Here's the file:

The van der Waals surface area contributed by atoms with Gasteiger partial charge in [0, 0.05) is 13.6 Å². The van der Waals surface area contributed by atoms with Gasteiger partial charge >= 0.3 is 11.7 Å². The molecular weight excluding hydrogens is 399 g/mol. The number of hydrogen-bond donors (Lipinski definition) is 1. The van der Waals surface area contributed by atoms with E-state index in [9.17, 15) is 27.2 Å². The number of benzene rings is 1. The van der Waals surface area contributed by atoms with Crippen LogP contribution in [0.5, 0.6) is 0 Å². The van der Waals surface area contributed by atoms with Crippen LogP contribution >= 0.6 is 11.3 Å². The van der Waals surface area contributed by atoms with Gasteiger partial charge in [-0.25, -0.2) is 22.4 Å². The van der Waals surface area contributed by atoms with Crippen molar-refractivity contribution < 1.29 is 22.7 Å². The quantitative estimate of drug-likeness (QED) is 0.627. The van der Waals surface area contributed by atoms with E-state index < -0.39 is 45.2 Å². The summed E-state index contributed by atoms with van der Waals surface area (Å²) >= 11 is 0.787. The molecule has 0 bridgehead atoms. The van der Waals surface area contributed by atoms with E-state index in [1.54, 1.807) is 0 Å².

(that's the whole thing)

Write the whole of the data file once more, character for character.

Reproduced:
The van der Waals surface area contributed by atoms with Gasteiger partial charge in [0, 0.05) is 13.6 Å². The van der Waals surface area contributed by atoms with Gasteiger partial charge >= 0.3 is 11.7 Å². The molecular weight excluding hydrogens is 399 g/mol. The number of hydrogen-bond donors (Lipinski definition) is 1. The van der Waals surface area contributed by atoms with E-state index in [9.17, 15) is 27.2 Å². The number of benzene rings is 1. The van der Waals surface area contributed by atoms with Crippen LogP contribution in [0.5, 0.6) is 0 Å². The van der Waals surface area contributed by atoms with Crippen LogP contribution >= 0.6 is 11.3 Å². The van der Waals surface area contributed by atoms with Gasteiger partial charge in [-0.25, -0.2) is 22.4 Å². The van der Waals surface area contributed by atoms with Crippen molar-refractivity contribution < 1.29 is 22.7 Å². The quantitative estimate of drug-likeness (QED) is 0.627. The van der Waals surface area contributed by atoms with E-state index < -0.39 is 45.2 Å². The summed E-state index contributed by atoms with van der Waals surface area (Å²) >= 11 is 0.787. The molecule has 0 bridgehead atoms. The van der Waals surface area contributed by atoms with E-state index in [1.54, 1.807) is 0 Å².